First published at View Digital
In North Belfast, Catholics “continue to face inadequate access to affordable housing.” These are words not of politicians, activists, lobbyists or residents, but from a 2013 United Nations Report, echoing a previous report from 2009 which called for action to be taken on the issue of housing inequality. In her preliminary report, UN Special Rapporteur Raquel Rolnik writes, that she remains “concerned that full equality has not been achieved yet.”
Conservative Housing Minister at the time, Kris Hopkins dismissed the report as "a misleading Marxist diatribe.” However, figures obtained from the Housing Executive, by Participation and the Practice of Rights, under the Freedom of Information Act, show that in North Belfast there is a ‘residual need’ of 938 additional units of social housing required to meet the current need in Catholic areas, while in Protestant areas there is a need for 38 additional homes — a significantly less but nonetheless equally concerning figure.
In the Markets area of the city a similar story is told, with 106 applicants for housing and 86 households in housing stress; the area is designated as having a critical housing need.
Belfast City Councils decision to grant planning permission for an office development on the adjacent Gasworks Northern Fringe site, designated entirely for social housing, has understandably angered local residents.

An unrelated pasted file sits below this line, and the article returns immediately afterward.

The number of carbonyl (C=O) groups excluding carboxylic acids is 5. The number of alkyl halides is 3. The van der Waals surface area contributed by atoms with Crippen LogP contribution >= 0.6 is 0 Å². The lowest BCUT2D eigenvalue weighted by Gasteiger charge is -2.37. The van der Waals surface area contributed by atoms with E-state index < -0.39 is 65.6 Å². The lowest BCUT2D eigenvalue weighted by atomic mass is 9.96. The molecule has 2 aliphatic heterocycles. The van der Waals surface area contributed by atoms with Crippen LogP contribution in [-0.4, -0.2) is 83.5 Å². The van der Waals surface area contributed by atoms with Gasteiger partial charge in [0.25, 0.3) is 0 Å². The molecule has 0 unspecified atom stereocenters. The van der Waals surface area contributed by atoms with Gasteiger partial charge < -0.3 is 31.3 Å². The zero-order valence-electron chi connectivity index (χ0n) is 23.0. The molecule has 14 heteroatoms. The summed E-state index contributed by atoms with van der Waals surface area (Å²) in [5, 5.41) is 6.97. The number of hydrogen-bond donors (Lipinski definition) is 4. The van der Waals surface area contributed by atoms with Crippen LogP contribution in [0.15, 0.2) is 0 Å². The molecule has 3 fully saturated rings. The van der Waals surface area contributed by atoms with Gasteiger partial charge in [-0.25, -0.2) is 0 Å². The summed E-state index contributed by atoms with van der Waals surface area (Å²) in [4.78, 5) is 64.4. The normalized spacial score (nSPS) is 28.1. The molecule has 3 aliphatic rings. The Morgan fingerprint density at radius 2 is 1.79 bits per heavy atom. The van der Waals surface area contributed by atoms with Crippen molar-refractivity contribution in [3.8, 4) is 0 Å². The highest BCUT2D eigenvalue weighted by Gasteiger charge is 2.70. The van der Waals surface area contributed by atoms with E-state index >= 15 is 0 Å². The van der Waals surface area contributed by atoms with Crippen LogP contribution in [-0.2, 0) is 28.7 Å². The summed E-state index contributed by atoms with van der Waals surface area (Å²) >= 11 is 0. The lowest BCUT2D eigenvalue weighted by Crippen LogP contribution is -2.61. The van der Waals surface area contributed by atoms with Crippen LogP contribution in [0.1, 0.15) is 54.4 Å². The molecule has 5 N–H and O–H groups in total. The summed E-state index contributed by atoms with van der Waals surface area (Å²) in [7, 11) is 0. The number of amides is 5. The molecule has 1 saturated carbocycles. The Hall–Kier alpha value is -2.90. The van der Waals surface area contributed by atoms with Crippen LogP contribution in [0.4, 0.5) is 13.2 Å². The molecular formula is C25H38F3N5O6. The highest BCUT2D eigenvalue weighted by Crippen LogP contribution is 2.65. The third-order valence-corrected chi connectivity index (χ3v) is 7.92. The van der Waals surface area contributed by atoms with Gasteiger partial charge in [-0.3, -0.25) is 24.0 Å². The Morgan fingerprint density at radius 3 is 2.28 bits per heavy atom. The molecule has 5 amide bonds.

The issue of housing need transcends religious or political divisions — homelessness cares not of what or who you call your God. All of Belfast’s inner city neighbourhoods, in varying degrees are categorised as areas of multiple deprivation and have significant housing needs — as a city this should concern us greatly. Yet, the issue of housing provision, as it was back in 1968, continues, in some areas, to be defined by religious division.
After that fateful Saturday in October 68 — arguably the beginning of the troubles — The Times, reporting on the inequality of housing provision in Northern Ireland, saying — quite controversially for a British newspaper at the time — that Catholics were being treated as “second class citizens”. That was 1968. In 2017 the provision of housing must be protected as a fundamental human right that transcends religion or tribe. Ignoring the echoes of the past, leaves us in danger of repeating its errors.